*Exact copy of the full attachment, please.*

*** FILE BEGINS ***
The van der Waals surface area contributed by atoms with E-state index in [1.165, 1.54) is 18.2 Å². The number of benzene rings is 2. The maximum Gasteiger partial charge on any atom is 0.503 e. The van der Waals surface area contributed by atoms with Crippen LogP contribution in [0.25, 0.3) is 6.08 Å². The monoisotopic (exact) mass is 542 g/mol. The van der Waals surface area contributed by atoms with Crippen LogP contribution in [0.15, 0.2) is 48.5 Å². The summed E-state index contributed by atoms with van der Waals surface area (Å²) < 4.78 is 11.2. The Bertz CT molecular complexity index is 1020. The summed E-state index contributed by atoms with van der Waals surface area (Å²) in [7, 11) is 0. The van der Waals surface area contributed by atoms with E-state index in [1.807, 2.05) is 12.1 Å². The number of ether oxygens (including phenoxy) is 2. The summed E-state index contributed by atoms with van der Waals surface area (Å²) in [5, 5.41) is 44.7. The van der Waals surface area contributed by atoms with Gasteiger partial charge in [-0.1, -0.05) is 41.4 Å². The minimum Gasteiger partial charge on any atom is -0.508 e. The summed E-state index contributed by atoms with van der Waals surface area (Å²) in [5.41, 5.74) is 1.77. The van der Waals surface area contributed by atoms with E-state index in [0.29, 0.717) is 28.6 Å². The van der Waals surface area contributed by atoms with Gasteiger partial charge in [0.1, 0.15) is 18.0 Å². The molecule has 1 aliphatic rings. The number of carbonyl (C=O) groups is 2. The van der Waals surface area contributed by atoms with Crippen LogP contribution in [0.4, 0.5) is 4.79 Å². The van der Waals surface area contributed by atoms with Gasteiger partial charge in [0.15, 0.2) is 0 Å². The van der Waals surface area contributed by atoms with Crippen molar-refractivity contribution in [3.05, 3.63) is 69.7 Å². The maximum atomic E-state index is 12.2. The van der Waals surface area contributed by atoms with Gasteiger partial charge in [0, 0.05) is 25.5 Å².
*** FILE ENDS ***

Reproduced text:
The van der Waals surface area contributed by atoms with E-state index in [1.165, 1.54) is 18.2 Å². The number of benzene rings is 2. The maximum Gasteiger partial charge on any atom is 0.503 e. The van der Waals surface area contributed by atoms with Crippen LogP contribution in [0.25, 0.3) is 6.08 Å². The monoisotopic (exact) mass is 542 g/mol. The van der Waals surface area contributed by atoms with Crippen LogP contribution in [0.15, 0.2) is 48.5 Å². The summed E-state index contributed by atoms with van der Waals surface area (Å²) < 4.78 is 11.2. The Bertz CT molecular complexity index is 1020. The summed E-state index contributed by atoms with van der Waals surface area (Å²) in [7, 11) is 0. The van der Waals surface area contributed by atoms with E-state index in [1.807, 2.05) is 12.1 Å². The number of ether oxygens (including phenoxy) is 2. The summed E-state index contributed by atoms with van der Waals surface area (Å²) in [5, 5.41) is 44.7. The van der Waals surface area contributed by atoms with Gasteiger partial charge in [-0.1, -0.05) is 41.4 Å². The minimum Gasteiger partial charge on any atom is -0.508 e. The summed E-state index contributed by atoms with van der Waals surface area (Å²) in [5.41, 5.74) is 1.77. The van der Waals surface area contributed by atoms with E-state index in [0.29, 0.717) is 28.6 Å². The van der Waals surface area contributed by atoms with Gasteiger partial charge in [0.1, 0.15) is 18.0 Å². The molecule has 1 aliphatic rings. The number of carbonyl (C=O) groups is 2. The van der Waals surface area contributed by atoms with Crippen LogP contribution in [0.4, 0.5) is 4.79 Å². The van der Waals surface area contributed by atoms with Gasteiger partial charge in [0.15, 0.2) is 0 Å². The van der Waals surface area contributed by atoms with Crippen molar-refractivity contribution in [3.05, 3.63) is 69.7 Å². The maximum atomic E-state index is 12.2. The van der Waals surface area contributed by atoms with Gasteiger partial charge in [0, 0.05) is 25.5 Å².